Think “trade in” and your mind probably equates that action with purchasing a new car. Although the majority of trade-ins are for a purchase — new or used — you can also trade in your vehicle toward a new car lease.
Just as a trade in can function as a down payment for a purchase, the equity in your car may also reduce your monthly lease payments. Most certainly, there are some relevant points you should consider before you offer your current vehicle as a down payment for a new car lease.
There are two matters to clear up first about new car leasing. We’ll do this before we examine the subject further. One important aside: contact an insurer, such as Allstate Insurance, to receive a quote on your new vehicle. Your insurance costs are one aspect of the ownership experience.
First, leasing is not the same as car renting. Leasing is based on the vehicle’s value when you sign the contract; it estimates the vehicle’s residual value at contract end. The most significant factor here is depreciation, representing the declining value of new cars over two, three or four or more years.
Car renting is typically a short-term business contract between you and a car rental company. You agree to borrow a car for a certain amount of days or weeks and then you return it. The rental rate is based largely on the rental company’s daily rate, insurance surcharges, and mileage overage fees.
Second, with a lease, you never own the vehicle, unless you opt to purchase it as stipulated in the contract. There are two types of car leases available: closed-end and open-end leases. A closed-end lease is also known as a “walkaway lease,” a contractual agreement that is settled when the lease term ends. In other words, a customer may return the vehicle to the dealership, sign paperwork and then walk away. There may be additional expenditures disclosed, such as wear and tear and mileage overage costs, but the contract ends once all obligations are satisfied.
With an open-end lease, also known as a “finance lease,” you will face a balloon payment at lease end. In particular, this means that you either must come up with the funds to make the payment or you will need to finance the vehicle. As you might guess, the overwhelming choice is for the lease option that lets you walk away — a closed-end lease.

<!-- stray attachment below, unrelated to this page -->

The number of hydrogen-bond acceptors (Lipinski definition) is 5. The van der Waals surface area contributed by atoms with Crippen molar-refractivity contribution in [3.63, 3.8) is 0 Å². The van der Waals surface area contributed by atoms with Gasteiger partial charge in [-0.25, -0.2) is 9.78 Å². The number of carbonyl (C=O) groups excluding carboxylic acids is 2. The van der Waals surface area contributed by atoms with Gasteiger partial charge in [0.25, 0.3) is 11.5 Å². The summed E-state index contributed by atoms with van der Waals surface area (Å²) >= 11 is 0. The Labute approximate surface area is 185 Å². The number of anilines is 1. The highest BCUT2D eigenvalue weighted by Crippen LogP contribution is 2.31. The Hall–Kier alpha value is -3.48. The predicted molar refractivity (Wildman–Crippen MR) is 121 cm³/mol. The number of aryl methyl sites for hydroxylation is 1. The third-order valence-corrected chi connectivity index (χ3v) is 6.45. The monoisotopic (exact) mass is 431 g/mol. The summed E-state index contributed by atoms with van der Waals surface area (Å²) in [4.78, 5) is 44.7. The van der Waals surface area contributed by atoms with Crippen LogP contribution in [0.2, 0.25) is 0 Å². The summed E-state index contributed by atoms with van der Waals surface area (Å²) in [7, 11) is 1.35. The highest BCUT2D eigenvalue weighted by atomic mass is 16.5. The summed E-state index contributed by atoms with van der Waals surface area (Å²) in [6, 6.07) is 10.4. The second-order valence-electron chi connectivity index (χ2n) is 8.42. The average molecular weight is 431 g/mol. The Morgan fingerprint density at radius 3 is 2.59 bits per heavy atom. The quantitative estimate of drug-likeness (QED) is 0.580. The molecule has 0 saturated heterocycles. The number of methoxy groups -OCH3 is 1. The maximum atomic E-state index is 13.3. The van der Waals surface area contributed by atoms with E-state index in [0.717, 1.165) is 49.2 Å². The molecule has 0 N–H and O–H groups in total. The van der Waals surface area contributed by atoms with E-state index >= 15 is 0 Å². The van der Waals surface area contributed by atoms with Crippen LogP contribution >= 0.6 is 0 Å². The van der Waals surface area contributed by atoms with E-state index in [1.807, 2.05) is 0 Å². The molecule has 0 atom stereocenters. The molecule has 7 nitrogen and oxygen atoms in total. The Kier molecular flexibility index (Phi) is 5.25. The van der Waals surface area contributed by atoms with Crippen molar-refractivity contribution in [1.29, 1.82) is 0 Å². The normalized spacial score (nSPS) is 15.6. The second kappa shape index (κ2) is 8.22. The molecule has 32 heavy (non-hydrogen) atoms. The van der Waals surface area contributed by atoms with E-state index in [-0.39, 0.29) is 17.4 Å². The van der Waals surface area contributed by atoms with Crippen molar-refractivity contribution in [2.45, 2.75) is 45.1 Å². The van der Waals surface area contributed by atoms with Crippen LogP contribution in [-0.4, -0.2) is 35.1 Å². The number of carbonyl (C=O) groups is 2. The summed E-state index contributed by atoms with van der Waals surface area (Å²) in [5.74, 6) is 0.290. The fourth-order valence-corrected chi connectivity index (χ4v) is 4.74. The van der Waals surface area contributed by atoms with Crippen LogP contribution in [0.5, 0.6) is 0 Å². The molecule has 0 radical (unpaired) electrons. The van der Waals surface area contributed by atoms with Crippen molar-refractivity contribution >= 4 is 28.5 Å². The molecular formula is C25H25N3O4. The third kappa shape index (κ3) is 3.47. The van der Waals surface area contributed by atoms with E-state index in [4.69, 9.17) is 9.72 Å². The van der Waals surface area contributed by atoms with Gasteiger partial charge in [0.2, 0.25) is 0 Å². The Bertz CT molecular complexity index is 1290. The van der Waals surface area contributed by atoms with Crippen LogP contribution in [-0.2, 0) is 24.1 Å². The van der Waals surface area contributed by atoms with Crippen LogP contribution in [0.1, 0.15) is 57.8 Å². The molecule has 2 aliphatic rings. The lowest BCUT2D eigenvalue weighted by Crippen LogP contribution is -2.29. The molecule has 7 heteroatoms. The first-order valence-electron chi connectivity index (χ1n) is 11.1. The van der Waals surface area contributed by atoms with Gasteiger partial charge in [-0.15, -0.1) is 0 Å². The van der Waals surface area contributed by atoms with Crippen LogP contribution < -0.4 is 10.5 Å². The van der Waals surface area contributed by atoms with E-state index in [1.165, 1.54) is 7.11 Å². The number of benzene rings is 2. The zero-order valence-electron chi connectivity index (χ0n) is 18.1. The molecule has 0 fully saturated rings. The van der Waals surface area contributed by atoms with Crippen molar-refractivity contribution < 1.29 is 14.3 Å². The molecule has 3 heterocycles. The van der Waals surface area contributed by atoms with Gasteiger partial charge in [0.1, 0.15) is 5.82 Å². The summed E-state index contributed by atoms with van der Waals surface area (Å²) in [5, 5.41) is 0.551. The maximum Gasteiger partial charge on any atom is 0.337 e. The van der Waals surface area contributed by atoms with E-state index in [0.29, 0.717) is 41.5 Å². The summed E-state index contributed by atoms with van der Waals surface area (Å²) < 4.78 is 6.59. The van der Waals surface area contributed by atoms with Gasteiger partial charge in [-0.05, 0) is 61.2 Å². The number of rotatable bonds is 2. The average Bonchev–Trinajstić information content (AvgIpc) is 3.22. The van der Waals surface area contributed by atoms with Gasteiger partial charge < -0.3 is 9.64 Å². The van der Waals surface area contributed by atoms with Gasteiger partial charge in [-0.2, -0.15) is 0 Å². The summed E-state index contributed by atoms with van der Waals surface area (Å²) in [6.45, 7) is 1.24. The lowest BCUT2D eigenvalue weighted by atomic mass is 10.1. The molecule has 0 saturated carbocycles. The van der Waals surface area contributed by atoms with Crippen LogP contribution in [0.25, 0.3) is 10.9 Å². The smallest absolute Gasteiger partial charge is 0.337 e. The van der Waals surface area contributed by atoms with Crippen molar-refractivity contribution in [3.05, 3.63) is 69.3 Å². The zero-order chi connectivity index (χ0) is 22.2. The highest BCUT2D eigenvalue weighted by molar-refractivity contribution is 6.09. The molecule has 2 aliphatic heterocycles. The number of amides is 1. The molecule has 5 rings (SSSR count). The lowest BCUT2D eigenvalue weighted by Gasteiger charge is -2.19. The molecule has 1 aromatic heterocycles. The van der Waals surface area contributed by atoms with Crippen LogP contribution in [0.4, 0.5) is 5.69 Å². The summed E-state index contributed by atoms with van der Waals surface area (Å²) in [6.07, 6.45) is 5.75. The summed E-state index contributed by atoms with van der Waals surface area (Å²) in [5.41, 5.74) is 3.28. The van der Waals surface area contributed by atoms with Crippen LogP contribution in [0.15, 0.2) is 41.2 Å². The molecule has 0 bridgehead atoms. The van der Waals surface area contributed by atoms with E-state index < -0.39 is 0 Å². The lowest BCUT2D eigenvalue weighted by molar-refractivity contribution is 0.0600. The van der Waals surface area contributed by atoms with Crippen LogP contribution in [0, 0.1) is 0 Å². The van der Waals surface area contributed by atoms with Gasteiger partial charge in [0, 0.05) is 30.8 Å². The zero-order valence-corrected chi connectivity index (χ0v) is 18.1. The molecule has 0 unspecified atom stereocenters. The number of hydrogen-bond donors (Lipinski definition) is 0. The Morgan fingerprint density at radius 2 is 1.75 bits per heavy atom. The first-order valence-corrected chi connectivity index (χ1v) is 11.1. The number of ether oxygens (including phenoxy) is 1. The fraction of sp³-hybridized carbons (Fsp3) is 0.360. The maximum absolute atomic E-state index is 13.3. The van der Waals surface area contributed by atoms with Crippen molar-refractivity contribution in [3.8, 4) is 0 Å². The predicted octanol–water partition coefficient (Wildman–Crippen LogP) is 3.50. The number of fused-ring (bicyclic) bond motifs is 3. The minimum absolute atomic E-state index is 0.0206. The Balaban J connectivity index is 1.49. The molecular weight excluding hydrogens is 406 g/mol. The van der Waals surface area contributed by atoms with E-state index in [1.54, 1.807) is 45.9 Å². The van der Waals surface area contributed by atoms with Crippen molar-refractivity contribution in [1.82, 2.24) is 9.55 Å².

Purchasing v. Leasing
Approximately 11 percent of people pay cash for a new car, according to CNW Market Research. Another 70 percent finance their new vehicles, and the rest choose to lease.
Leasing has grown in significance over the years as the price of new cars continues to rise. That $42,000 sport coupe you have your eye on would cost you dearly to purchase. If you put 20 percent down ($8,400), you are looking at financing $33,600. Finance that amount for five years at a 4-percent APR interest rate and you will be facing payments of about $619 per month. Not too many people can afford a big down payment and high monthly payments, let alone the insurance, taxes, and tags that would increase your effective cost.
With leasing, the amount you would pay per month is based on what the car’s projected worth is at the end of the lease. That same $42,000 sport coupe might drop in value to $26,000 after three years, representing its residual value. Thus, your lease would be based on the $16,000 remaining, not the vehicle’s full purchase price. Without other costs considered, you are looking at a lease payment of $472 per month, which is about $147 lower than the monthly payments in the financing example.
Car lease deals vary, with some arrangements requiring no money down and as much as several thousand dollars required up front before you sign and drive. Even with the majority of no-money-down leases, you will usually be required to make at least the first monthly payment before you leave the showroom.
Lease Down Payment
Now let’s say you have a car you want to trade in and use its value (equity) as a down payment. That’s understandable, especially if a $472 per month lease payment is still a stretch.
To get a new car dealer’s perspective, Auto Trends turned to Rob Lombard, owner of Lombard Ford, Inc., in Barkhamsted, Conn., to get his take on trading in the car you currently own outright and using its equity as a down payment for a lease.
Lombard says the first matter any reputable dealer should address is to qualify the customer for the lease, which means verifying whether or not a lease is a good option for the buyer.
“If a customer comes in and says that he puts 50,000 miles per year on the vehicle, the likelihood is that person cannot afford the monthly payment,” says Lombard. Lease payments are based, in part, on the amount of miles per year a lessee plans to drive. The higher the mileage limit, the more the customer will pay each month. Moreover, if a customer underestimates his or her mileage, an overcharge will be assessed at the end of the lease for each additional mile driven. Therefore, it is critical to make an accurate mileage estimate.
When asked about down payments, Lombard remarked, “We try to talk people out of large down payments as they do nothing on leases, but camouflage the real cost of driving that car.”
Still, if customers want to trade their vehicle in for a lease, no dealer, including Lombard, is likely to refuse them. Further, customers should do their homework and know the value of their car and negotiate with the dealer just as they would if they were financing.
The Final Analysis
Leasing a car allows consumers to get behind the wheel of a newer and more expensive vehicle than what they might be able to obtain through financing. On a final note, dealer Lombard warns that consumers should read the fine print prior to signing a lease contract, to ensure that they are aware of all costs related to the transaction.
See Also — How to Get Out of a Car Lease Early
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